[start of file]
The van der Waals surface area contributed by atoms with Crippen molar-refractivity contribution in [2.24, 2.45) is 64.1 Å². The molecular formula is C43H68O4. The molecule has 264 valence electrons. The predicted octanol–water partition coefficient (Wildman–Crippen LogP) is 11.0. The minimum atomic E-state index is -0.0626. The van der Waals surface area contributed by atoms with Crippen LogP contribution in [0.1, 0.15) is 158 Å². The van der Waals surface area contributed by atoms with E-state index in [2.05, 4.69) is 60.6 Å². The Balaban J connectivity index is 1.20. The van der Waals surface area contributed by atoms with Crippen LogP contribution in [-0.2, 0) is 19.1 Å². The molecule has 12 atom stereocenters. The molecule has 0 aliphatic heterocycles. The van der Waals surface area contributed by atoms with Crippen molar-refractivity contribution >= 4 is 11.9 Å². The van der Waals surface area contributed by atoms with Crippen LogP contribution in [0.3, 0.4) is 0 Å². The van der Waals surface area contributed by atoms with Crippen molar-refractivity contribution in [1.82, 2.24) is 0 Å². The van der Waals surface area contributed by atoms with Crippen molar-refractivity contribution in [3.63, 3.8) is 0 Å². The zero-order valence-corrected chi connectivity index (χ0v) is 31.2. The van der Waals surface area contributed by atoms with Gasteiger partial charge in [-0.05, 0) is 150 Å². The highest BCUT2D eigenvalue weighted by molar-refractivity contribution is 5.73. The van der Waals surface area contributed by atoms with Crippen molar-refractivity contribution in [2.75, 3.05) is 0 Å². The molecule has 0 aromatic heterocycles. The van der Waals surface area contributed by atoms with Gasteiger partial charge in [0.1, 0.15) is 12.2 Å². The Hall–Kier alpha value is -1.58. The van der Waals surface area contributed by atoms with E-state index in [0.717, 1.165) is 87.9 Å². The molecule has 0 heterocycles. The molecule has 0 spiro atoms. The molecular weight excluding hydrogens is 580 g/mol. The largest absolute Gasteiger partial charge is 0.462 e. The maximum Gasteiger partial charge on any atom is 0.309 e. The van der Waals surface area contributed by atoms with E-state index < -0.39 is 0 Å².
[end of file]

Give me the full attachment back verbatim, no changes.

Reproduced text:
The van der Waals surface area contributed by atoms with Crippen molar-refractivity contribution in [2.24, 2.45) is 64.1 Å². The molecular formula is C43H68O4. The molecule has 264 valence electrons. The predicted octanol–water partition coefficient (Wildman–Crippen LogP) is 11.0. The minimum atomic E-state index is -0.0626. The van der Waals surface area contributed by atoms with Crippen LogP contribution in [0.1, 0.15) is 158 Å². The van der Waals surface area contributed by atoms with E-state index in [2.05, 4.69) is 60.6 Å². The Balaban J connectivity index is 1.20. The van der Waals surface area contributed by atoms with Crippen LogP contribution in [-0.2, 0) is 19.1 Å². The molecule has 12 atom stereocenters. The molecule has 0 aliphatic heterocycles. The van der Waals surface area contributed by atoms with Crippen molar-refractivity contribution >= 4 is 11.9 Å². The van der Waals surface area contributed by atoms with Crippen LogP contribution in [0.3, 0.4) is 0 Å². The van der Waals surface area contributed by atoms with Crippen molar-refractivity contribution in [1.82, 2.24) is 0 Å². The van der Waals surface area contributed by atoms with Crippen molar-refractivity contribution in [3.63, 3.8) is 0 Å². The zero-order valence-corrected chi connectivity index (χ0v) is 31.2. The van der Waals surface area contributed by atoms with Gasteiger partial charge in [-0.05, 0) is 150 Å². The highest BCUT2D eigenvalue weighted by molar-refractivity contribution is 5.73. The van der Waals surface area contributed by atoms with Crippen molar-refractivity contribution in [2.75, 3.05) is 0 Å². The molecule has 0 aromatic heterocycles. The van der Waals surface area contributed by atoms with Gasteiger partial charge in [0.1, 0.15) is 12.2 Å². The Hall–Kier alpha value is -1.58. The van der Waals surface area contributed by atoms with E-state index in [0.717, 1.165) is 87.9 Å². The molecule has 0 heterocycles. The molecule has 0 spiro atoms. The molecular weight excluding hydrogens is 580 g/mol. The largest absolute Gasteiger partial charge is 0.462 e. The maximum Gasteiger partial charge on any atom is 0.309 e. The van der Waals surface area contributed by atoms with E-state index < -0.39 is 0 Å².